I look forward to your post on Thomas (you might take issue with Scalia's inconsistent originalism as well), but do note you took first aim at a more familiar target. The point is not that you shouldn't; the point is that the pretense of objectivity is as distasteful among professors as it is among judges, liberal and conservative alike.
6.27.2008 5:08pm
AF:
I do not think that Breyer approaches constitutional questions by asking what is good public policy to the exclusion of text, structure, history, and precedent. At any rate, it isn't how he approached his Heller and Zelman dissents.

In his Heller dissent, Breyer first looks to history and precedent (not public policy considerations) to conclude that if the Second Amendment creates a right to individual self-defense, it would be a qualified right subject to "an interest-balancing inquiry." (10)

In his Zelman dissent, Breyer first establishes (also through history and precedent) that the Establishment Clause requires "fairly clear lines of separation between church and state--at least where the heartland of religious belief, such as primary religious education, is at issue."

In both cases, before addressing the constitutionality of the challenged laws, Breyer presents an interpretation of text, history, and precedent to derive a legal standard. And the standards are not the same. Nowhere does Breyer suggest that the Establishment Clause involves a balancing of interests.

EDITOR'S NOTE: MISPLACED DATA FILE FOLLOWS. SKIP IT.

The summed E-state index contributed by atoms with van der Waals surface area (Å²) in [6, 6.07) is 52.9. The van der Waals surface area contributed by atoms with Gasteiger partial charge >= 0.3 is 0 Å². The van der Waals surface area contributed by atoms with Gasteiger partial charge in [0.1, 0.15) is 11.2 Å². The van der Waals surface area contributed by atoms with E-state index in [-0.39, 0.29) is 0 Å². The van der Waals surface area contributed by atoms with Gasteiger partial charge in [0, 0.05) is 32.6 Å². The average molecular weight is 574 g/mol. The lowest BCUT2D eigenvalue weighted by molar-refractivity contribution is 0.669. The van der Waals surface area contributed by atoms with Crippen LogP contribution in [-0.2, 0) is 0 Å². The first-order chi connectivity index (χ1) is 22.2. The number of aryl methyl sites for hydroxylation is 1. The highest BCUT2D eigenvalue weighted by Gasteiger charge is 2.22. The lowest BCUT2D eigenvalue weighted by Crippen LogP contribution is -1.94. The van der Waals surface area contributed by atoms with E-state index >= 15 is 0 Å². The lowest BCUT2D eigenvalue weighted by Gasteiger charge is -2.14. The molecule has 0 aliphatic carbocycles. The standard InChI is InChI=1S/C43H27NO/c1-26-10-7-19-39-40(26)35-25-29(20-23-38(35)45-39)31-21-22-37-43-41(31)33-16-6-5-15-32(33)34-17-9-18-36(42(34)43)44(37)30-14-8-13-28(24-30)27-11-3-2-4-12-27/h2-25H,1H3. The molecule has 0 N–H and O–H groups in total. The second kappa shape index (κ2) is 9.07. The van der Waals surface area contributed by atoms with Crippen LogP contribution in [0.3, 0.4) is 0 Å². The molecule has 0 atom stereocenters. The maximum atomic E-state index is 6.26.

So on their face, Breyer's two dissents simply apply two different legal standards. The fact that his application of those standards is different is not surprising.

Now, you could argue that Breyer's legal analysis is window dressing for his "true," public-policy-driven motivations, but you'd actually have to make the argument (and also explain why one shouldn't equally look for the "true" motivations of, say, Justice Scalia beneath the surface of his opinions). Perhaps your argument is that Breyer admits as much in Active Liberty; but if that's the argument, there's no point in talking about his opinions, which don't on their face support the point.
6.27.2008 5:12pm
OrinKerr:
Runape,

You're right I used language that suggested distance between myself and the view I was discussing. But that doesn't make the post about that; the post is actually about a different topic.

AF,

I'm afraid I don't understand your argument: I thought we were discussing how Justice Breyer decides cases, and what factors go into the approach he adopts. At least that's what I thought we were discussing.